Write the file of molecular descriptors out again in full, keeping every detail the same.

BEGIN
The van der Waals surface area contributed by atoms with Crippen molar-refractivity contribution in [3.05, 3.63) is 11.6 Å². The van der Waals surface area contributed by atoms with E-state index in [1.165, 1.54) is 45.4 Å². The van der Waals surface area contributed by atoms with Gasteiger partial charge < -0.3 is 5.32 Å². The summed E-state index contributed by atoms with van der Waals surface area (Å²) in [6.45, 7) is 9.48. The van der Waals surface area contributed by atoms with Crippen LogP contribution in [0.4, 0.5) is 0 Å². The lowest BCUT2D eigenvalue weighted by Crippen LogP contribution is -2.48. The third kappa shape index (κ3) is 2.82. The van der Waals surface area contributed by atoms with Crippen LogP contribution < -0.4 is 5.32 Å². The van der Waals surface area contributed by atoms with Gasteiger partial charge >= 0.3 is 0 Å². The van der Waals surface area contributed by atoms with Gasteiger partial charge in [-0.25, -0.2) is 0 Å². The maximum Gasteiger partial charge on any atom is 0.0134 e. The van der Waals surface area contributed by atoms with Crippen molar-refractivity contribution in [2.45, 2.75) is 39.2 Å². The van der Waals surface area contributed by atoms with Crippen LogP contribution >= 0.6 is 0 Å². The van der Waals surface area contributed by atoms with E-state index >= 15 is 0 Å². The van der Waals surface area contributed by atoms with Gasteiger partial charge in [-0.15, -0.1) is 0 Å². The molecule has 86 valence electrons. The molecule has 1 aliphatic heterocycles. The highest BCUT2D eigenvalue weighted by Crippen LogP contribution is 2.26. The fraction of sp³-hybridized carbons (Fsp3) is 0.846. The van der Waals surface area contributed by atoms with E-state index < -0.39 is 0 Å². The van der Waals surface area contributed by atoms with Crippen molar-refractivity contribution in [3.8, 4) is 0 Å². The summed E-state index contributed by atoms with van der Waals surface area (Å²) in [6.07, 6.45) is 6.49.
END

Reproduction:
The van der Waals surface area contributed by atoms with Crippen molar-refractivity contribution in [3.05, 3.63) is 11.6 Å². The van der Waals surface area contributed by atoms with E-state index in [1.165, 1.54) is 45.4 Å². The van der Waals surface area contributed by atoms with Gasteiger partial charge < -0.3 is 5.32 Å². The summed E-state index contributed by atoms with van der Waals surface area (Å²) in [6.45, 7) is 9.48. The van der Waals surface area contributed by atoms with Crippen LogP contribution in [0.4, 0.5) is 0 Å². The lowest BCUT2D eigenvalue weighted by Crippen LogP contribution is -2.48. The third kappa shape index (κ3) is 2.82. The van der Waals surface area contributed by atoms with Crippen LogP contribution < -0.4 is 5.32 Å². The van der Waals surface area contributed by atoms with Gasteiger partial charge >= 0.3 is 0 Å². The van der Waals surface area contributed by atoms with Gasteiger partial charge in [-0.25, -0.2) is 0 Å². The maximum Gasteiger partial charge on any atom is 0.0134 e. The van der Waals surface area contributed by atoms with Crippen molar-refractivity contribution in [2.45, 2.75) is 39.2 Å². The van der Waals surface area contributed by atoms with Crippen LogP contribution >= 0.6 is 0 Å². The van der Waals surface area contributed by atoms with E-state index >= 15 is 0 Å². The van der Waals surface area contributed by atoms with Gasteiger partial charge in [-0.15, -0.1) is 0 Å². The molecule has 86 valence electrons. The molecule has 1 aliphatic heterocycles. The highest BCUT2D eigenvalue weighted by Crippen LogP contribution is 2.26. The fraction of sp³-hybridized carbons (Fsp3) is 0.846. The van der Waals surface area contributed by atoms with E-state index < -0.39 is 0 Å². The van der Waals surface area contributed by atoms with Crippen molar-refractivity contribution in [3.8, 4) is 0 Å². The summed E-state index contributed by atoms with van der Waals surface area (Å²) in [6.07, 6.45) is 6.49.